Oh well! We had to work up the nerve to push open his front gate and march up to his front door and knock. There were bones in that yard! The remains of fans who had boldly gone before? Finally we did go in, and it was Maureen who answered the door. It was her birthday, Aug. 3, and we wished her well and had a gift for her. We even showed her the new issue of the Beatles Monthly because she was in it a lot and she hadn’t seen it yet. We’d missed seeing the kids; she said they were gone for the day and she and Rich were going out that evening after he’d had a long hot bath and washed his hair.

She stressed the fact that this was his day off, after all. But she didn’t mind if we waited for him to be up though. So we took a few pictures of the house and then went back into town for some lunch. Two hours later, we returned, knocked at the door again and we could see Ringo through the window, getting up from an easy chair. He was only wearing a bathrobe so we figured he’d let Mo open the door again. But there he was, right in front of us. Bright pink bathrobe, wet, slightly mussed hair and all. It’s a miracle my friend didn’t fall over in a dead faint at the very sight. If it had been Paul, I would have been speechless.

Ringo asked whether he could do anything for us. We said we’d only come to wish Mo a “happy birthday” and say hi. He actually did remember my friend Susan from the studio as he recited several of the many gifts she’d already bestowed on him there.

He told us he was taking Mo to the Hank Snow concert in London that evening, which lead to a discussion of country-western music and the aging old-timers like Ernest Tubb. He must be “90 and about to fall over!”

Ringo even demonstrated his idea of an American square dance, then asked us if we know how to polka! Doesn’t everybody from Minnesota? I commented that it must be nice to live out in the country. It seemed so peaceful. But he said it was too long a drive to London and he felt it wasn’t worth wasting so much time in the car commuting. He was going to move back into his old house as soon as John and Yoko moved out. (Lennon had bought the Ascot mansion already, but was waiting for the “old lady to move out,” Ringo said).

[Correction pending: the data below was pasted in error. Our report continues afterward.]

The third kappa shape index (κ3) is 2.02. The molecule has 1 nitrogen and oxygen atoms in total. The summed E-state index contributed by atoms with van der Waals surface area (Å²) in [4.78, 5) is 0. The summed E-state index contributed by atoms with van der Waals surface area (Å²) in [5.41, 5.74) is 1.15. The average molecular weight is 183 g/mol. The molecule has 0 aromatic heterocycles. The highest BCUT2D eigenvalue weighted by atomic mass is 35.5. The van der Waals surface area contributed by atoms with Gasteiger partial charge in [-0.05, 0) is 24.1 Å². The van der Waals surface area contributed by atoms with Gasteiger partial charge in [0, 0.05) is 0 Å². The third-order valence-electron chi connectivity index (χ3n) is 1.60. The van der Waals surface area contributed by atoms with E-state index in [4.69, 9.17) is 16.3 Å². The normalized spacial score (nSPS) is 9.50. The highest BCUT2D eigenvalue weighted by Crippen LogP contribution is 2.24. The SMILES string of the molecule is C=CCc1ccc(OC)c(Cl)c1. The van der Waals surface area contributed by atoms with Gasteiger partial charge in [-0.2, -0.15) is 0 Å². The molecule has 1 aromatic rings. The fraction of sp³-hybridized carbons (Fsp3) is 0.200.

We told him we wouldn’t take a picture as he wasn’t really dressed. And he said, “Oh you’ve got thousands from EMI.” Then he said, “Well I’m off.” Guess that means us too and we joked about how hard it had been to get to Elstead on a Sunday. It’s not a major destination. He joked back that if we were still there in the morning he’d give us a lift back to London. We were sure he was kidding, so we thought better than to push our luck, tempting as that offer was! Instead, we got back to London before Ringo and Mo and saw them at the theater that night as they arrived for the Hank Snow concert. Their chauffeur/bodyguard Allen looked at us quizzically like, how did you know he’d be here tonight? And we just smiled back.

The next Sunday, we had the really mad idea we would travel down to Weybridge and try to meet John Lennon. We had the address of Ringo’s old house on St. George’s Hill and we only had ot take the train to the Weybridge station. And, of course, we were immediately lost. We finally hitched a ride and gave the address, but even our driver didn’t seem to know where he was going. It wasn’t until we spotted a group of teenage girls gathered around the gates that we knew we’d found the right place. As we got out, the driver said, “Well, why didn’t you say you wanted HIS house?”

We sat in the driveway (again) too intimidated to knock. We could hear voices inside so we knew someone was home. And looking in the window we could see empty trunks all over. But mostly we stayed way back by his fence so as not to be seen by the security vans who patrolled his neighborhood. We didn’t wan to be carted away for trespassing. Instead, we watched his weeds grow for more than two hours before finally taking the plunge and knocking on the door.